Polar bears are a poster animal for climate change. During Earth Week, we wanted to check on their progress as one aspect of climate change that may signal risk and adaptation. Despite being in distant lands and often difficult to find, the polar bear’s apex position exposes them to climate change impacts across the Arctic food chain. We’ve seen the growing impact of global warming over the past few decades, and future warming will have a multiplied impact on the Arctic region.
We first summarize some facts about polar bears and their ecosystems to develop a sense of how key variables could impact them in the future. We then examine how populations have changed in the past 30 years; in fact, polar bear populations have been holding their own if not improving over the past several years due to reduced hunting and improved conservation efforts. Looking ahead, we offer some “bull” and “bear” factors that may be important for polar bear population trajectories over the next few decades.
Ice is Important
Sea ice is an important aspect of the polar bear’s ecosystem, and with climate warming, ice will be threatened in aerial extent, thickness, and seasonal duration. Ice also has a recursive impact on temperatures given its reflective and cooling properties. The more ice that forms in the winter months, the more it can cool the environment in the summer. Once the ice melts or if it never forms at all, the reflective expanse of the white snow is smaller on average and more of the earth is exposed to absorb sunlight, hence contributing the temperature gain in an area.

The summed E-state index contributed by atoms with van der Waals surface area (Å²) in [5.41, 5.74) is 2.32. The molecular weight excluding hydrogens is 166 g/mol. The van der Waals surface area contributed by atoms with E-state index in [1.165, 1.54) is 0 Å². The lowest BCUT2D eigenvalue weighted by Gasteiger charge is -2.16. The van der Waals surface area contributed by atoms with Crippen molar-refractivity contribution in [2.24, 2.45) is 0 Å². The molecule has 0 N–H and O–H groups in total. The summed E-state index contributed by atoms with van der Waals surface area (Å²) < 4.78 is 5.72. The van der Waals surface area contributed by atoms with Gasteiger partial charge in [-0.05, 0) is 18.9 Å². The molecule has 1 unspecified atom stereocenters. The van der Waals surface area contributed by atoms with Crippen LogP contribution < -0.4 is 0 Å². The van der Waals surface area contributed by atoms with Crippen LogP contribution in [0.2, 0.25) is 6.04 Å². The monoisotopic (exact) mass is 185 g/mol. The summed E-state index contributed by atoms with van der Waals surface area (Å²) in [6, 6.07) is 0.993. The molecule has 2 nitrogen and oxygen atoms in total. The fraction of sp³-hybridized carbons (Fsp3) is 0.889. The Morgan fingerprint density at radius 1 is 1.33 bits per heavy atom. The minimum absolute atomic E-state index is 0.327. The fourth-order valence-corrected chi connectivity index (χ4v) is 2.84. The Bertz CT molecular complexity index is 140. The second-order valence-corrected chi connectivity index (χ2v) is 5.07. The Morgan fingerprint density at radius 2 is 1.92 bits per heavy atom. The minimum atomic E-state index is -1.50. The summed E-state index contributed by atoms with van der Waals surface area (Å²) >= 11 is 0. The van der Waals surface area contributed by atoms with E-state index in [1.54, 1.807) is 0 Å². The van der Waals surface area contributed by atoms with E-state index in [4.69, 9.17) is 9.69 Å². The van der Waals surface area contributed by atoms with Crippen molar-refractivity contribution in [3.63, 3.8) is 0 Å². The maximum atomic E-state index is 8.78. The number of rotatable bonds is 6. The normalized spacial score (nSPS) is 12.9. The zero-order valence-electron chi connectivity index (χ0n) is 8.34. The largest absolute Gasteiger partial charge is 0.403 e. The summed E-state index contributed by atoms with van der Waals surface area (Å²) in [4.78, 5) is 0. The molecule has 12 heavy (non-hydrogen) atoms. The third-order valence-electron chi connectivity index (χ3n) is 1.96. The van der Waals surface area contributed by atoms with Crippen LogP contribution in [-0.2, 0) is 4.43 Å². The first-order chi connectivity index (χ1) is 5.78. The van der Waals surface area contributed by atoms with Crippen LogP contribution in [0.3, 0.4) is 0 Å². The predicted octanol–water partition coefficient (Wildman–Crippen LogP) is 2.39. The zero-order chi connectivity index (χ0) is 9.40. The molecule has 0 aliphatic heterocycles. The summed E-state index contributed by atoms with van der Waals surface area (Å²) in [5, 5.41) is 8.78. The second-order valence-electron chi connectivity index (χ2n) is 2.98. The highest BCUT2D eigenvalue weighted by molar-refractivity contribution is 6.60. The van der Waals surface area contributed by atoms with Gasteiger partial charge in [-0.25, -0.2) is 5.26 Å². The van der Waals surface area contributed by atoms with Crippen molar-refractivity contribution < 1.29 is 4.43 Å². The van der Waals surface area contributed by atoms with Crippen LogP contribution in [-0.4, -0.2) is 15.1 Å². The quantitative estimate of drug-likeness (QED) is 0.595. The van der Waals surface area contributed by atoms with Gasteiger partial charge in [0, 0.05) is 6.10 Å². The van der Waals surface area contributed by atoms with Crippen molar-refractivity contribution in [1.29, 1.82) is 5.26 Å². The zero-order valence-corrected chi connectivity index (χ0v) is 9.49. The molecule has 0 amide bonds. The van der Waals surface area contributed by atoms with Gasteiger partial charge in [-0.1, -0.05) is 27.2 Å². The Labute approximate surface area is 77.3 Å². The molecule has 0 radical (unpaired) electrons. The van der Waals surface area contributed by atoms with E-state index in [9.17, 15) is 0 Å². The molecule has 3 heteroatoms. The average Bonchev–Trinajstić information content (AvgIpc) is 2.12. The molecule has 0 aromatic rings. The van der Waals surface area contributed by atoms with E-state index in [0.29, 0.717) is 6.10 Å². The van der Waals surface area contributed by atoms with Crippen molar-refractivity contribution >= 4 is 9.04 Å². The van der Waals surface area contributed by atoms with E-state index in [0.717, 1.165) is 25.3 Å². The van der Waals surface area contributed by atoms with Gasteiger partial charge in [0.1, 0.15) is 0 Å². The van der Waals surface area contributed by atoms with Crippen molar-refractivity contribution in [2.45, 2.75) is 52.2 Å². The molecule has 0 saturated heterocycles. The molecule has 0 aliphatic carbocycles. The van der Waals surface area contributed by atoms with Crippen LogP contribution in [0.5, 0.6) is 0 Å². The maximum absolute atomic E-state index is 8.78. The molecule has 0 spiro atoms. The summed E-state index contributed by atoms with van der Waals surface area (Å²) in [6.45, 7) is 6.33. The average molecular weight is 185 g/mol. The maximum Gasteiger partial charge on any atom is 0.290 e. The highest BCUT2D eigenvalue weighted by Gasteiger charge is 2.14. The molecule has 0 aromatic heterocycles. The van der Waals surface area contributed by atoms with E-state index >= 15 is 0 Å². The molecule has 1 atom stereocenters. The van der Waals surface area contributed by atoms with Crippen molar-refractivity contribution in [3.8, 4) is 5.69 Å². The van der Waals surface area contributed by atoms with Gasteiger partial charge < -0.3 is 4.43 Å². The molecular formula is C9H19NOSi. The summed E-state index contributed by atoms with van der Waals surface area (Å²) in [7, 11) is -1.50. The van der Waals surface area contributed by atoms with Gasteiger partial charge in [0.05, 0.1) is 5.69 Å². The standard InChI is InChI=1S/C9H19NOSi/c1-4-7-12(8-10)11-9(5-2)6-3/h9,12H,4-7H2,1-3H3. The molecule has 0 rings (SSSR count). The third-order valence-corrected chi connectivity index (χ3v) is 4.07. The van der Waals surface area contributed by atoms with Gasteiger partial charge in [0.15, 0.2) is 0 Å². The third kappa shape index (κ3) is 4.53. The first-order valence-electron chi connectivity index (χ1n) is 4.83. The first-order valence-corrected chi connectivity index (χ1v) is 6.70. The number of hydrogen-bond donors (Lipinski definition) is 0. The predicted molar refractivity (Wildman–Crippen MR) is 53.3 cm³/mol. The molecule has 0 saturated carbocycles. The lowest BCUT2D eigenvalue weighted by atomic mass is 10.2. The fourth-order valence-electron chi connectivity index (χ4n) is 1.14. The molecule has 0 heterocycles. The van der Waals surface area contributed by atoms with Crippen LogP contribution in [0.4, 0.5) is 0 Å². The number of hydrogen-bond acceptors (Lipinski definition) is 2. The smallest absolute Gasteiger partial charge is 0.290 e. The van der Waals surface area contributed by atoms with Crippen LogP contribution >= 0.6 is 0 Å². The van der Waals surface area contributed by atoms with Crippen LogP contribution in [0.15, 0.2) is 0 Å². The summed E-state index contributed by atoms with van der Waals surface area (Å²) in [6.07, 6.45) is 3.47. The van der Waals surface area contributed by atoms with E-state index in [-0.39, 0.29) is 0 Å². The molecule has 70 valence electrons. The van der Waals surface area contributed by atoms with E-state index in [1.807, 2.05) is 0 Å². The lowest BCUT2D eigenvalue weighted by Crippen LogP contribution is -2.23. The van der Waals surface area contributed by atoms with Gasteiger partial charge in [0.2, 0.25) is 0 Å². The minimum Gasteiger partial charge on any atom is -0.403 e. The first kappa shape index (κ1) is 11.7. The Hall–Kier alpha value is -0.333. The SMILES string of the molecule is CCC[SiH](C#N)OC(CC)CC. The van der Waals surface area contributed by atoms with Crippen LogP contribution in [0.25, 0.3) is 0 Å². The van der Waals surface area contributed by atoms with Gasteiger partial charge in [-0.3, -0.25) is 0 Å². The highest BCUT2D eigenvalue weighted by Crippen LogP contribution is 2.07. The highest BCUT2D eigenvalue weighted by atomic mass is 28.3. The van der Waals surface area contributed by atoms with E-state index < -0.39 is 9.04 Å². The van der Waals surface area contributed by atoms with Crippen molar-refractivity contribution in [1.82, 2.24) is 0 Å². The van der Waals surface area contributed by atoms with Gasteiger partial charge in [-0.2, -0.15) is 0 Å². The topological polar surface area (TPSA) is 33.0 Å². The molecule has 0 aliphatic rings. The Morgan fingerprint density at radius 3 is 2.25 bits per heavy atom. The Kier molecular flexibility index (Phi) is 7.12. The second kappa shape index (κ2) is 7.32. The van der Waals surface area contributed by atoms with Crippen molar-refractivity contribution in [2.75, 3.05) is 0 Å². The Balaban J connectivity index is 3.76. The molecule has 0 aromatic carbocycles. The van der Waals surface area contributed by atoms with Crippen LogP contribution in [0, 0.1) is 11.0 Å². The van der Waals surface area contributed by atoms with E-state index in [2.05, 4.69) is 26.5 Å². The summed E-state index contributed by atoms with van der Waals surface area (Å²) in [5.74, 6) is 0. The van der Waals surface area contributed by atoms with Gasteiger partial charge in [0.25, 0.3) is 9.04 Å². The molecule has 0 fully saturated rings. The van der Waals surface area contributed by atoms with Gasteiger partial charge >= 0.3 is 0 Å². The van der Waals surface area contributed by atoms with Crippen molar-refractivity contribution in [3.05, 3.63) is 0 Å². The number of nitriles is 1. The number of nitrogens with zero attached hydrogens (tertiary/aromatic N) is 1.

As a result of the interaction between ice, sun, and heat, the polar regions are widely expected to warm 2-3x as much as the world average, as the map below from the Intergovernmental Panel on Climate Change (IPCC) suggests (five degrees centigrade (C) is equivalent to nine degrees Fahrenheit (F)).
Polar bears mainly eat seals, particularly “ring seals,” the Arctic’s most populous. Bears feast on seal pups during the three to six weeks when those pups must stay on ice because they can’t swim yet or can’t stay underwater for more than a couple of minutes. In addition, adult ring seals carve air holes in ice up to three feet thick and then surface occasionally for breathing and resting. Bears will lay in waiting. Each adult bear is thought to need to consume 40-45 seals per year for sustainable health. Bears will also be looking for seal adults and other prey if available. The occasional beached whale, for example, can have the caloric equivalent of 1,000 seals.